In terms of flexibility, the lump-sum option gives you more control over your tax picture. You can delay distributions until age 72, maximizing the amount of time your lump sum can potentially grow tax deferred. Additionally, you can access more of your money immediately for pricier purchases, such as a new car or big-ticket home repair. In contrast, you are limited to your monthly payment with the annuity option. Finally, by investing the lump sum, your benefits have a chance to keep pace with inflation, as you can purchase income-producing and growth-oriented investments.
Lump Sum vs. Annuity Options
To further illustrate these points, the chart below illustrates the impact of taking the lump sum vs. the annuity payments over 30 years from age 65 to 95. For this example, we assume a lump-sum value of $750,000 rolled into an IRA compared to an annualized annuity payment of $42,354 (represented by the blue and orange lines, respectively). Additionally, we assume a 5% rate of return on the IRA assets and delay the distributions until 72, when required minimum distributions (RMDs) begin. Finally, we assume spending needs are $75,000 annually, growing at 3.5% due to inflation, represented by the dotted black line. The chart assumes distributing only RMDs each year, which are required regardless of whether you need funds or not.
We assume an interest rate of 2.5% and a life expectancy of 19.07 based on the average of a 65-year-old male and female actuarial assumptions to calculate the future annuity stream for the illustrations in this article.2 Higher interest rates and shorter life expectancy values increase the value of payments. Lower interest rates and longer life expectancy values lower annual annuity payment amounts.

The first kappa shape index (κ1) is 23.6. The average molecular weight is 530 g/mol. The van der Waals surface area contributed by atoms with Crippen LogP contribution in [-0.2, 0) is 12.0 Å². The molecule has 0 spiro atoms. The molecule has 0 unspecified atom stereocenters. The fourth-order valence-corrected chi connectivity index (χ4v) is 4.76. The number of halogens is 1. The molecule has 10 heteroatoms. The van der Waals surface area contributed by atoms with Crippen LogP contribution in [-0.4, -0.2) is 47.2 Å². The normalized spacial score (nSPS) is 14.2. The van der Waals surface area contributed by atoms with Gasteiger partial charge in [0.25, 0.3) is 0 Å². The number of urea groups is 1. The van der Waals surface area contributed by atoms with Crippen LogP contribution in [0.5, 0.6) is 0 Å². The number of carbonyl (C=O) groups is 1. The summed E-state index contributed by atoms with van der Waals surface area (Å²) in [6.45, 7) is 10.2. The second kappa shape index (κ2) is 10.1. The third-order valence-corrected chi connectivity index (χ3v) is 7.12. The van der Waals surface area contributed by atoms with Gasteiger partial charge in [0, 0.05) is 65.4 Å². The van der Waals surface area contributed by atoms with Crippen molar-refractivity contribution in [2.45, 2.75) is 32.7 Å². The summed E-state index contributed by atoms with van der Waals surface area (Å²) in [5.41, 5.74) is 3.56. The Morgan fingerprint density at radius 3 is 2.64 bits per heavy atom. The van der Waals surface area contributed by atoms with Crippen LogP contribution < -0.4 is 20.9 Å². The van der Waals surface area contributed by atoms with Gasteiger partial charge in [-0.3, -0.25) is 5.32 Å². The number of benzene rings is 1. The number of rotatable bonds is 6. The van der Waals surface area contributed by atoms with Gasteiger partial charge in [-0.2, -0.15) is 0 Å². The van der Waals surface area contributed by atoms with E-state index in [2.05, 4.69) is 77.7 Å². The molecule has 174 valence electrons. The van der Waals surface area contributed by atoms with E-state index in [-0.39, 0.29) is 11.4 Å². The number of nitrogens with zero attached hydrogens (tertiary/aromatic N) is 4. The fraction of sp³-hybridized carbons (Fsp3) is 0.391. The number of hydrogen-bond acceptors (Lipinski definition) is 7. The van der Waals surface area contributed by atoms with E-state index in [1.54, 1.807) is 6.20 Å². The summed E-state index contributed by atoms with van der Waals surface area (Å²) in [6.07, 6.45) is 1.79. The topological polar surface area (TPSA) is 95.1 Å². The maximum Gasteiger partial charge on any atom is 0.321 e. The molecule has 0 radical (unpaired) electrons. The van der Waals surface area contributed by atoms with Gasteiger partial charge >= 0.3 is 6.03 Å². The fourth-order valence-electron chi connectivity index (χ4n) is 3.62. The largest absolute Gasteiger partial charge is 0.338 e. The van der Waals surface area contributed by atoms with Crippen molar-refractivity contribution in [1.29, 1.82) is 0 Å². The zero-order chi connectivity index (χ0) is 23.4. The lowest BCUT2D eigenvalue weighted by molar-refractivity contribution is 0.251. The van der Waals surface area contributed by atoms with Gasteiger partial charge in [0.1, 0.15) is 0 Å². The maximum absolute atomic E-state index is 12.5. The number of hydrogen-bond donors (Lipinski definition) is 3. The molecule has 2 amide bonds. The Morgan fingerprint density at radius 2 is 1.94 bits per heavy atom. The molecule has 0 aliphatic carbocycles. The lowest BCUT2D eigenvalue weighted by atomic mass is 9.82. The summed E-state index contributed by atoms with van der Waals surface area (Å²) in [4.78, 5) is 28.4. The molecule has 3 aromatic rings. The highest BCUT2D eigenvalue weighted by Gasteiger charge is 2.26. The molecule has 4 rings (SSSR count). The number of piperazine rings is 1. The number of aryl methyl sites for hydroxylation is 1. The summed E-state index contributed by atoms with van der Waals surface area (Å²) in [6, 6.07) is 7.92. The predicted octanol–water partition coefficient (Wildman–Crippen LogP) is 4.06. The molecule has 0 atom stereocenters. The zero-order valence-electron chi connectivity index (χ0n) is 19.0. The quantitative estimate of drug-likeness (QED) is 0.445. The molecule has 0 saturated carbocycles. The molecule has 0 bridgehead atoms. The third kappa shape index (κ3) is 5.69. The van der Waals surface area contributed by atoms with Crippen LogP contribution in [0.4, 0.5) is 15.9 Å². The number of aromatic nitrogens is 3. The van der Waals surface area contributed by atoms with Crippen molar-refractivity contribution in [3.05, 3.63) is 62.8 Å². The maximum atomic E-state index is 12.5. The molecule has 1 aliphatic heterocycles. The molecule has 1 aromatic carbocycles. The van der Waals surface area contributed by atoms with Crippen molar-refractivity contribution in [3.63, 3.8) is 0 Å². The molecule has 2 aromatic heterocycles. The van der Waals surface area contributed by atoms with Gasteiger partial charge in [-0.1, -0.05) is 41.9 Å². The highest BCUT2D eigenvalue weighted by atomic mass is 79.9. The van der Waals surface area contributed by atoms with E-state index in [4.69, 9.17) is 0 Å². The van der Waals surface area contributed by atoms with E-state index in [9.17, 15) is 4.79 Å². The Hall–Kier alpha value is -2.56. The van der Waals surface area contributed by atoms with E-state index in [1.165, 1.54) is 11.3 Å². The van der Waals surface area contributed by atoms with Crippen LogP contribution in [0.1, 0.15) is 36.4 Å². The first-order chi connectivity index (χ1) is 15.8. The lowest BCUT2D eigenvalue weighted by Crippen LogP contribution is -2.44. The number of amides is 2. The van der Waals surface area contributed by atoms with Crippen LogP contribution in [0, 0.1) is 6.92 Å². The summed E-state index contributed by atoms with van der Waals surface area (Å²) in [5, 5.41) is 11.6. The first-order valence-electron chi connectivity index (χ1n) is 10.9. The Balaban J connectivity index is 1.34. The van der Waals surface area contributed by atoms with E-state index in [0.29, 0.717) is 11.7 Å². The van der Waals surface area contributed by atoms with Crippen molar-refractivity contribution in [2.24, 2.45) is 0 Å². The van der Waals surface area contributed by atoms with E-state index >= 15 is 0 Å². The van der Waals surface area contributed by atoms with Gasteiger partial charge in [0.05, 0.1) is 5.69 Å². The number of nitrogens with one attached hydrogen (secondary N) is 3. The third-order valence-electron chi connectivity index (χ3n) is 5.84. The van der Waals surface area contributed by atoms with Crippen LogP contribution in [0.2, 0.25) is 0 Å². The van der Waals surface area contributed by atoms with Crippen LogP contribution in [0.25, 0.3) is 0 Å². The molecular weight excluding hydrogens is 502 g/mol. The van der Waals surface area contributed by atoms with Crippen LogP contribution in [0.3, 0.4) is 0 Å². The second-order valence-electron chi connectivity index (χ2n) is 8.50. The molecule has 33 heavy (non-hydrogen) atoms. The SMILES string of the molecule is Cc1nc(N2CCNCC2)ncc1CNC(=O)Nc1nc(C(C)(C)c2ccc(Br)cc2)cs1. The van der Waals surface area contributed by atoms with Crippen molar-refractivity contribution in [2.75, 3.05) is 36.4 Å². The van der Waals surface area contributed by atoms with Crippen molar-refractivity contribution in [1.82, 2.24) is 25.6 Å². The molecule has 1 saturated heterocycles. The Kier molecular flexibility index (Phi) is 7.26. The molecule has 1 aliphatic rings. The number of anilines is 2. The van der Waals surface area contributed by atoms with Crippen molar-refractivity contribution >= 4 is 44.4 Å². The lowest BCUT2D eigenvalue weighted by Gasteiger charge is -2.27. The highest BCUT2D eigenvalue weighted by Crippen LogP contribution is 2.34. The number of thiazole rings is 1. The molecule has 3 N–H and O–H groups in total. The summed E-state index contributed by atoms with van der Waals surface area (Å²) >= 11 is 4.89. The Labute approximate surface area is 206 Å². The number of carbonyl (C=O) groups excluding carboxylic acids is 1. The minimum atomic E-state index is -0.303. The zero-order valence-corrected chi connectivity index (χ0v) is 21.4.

As you can see, the annuity payments remain flat while spending needs increase due to inflation. While these payments make up a sizable portion of spending needs today, they do not account for even a quarter of expenses at age 95. However, the required minimum distributions from the IRA do a much better job of keeping pace with inflation so long as the IRA grows at its projected rate of 5% and the RMDs are made as expected, based on the IRS’ distribution formula.3
Cumulative Benefits of Each Option
Another way of looking at this is to see the cumulative lifetime value of benefits from either strategy, exhibited by the chart below. This chart compares each option’s potential cumulative lifetime benefits using the same assumptions made above. The blue area represents the anticipated lifetime cash flows and growth of rolling over a lump sum to an IRA. The orange area represents the lifetime value of expected annuity payments. In this example, the annuity yields just over $1.2 million, while the lump sum would provide almost $2.6 million in potential benefits.
Delaying IRA Distributions Until 72
In the next chart, we further break down the lifetime cumulative value of these two options. We can see how the cumulative value of IRA distributions exceeds the cumulative annuity payments at age 93, even with delaying distributions for seven years at age 72, compared to beginning annuity payments at age 65. In this chart, you can also see how the distributions and rate of return impact your lump-sum value over time (in blue). This chart suggests that the IRA balance would be at approximately $783,000 at age 95. (The yellow line represents cumulative RMDs from the IRA and the orange line cumulative annuity payments.)
The chart assumes delaying withdrawals from the lump-sum IRA account until age 72, taking only RMDs after that.
Taking IRA Distributions at Age 65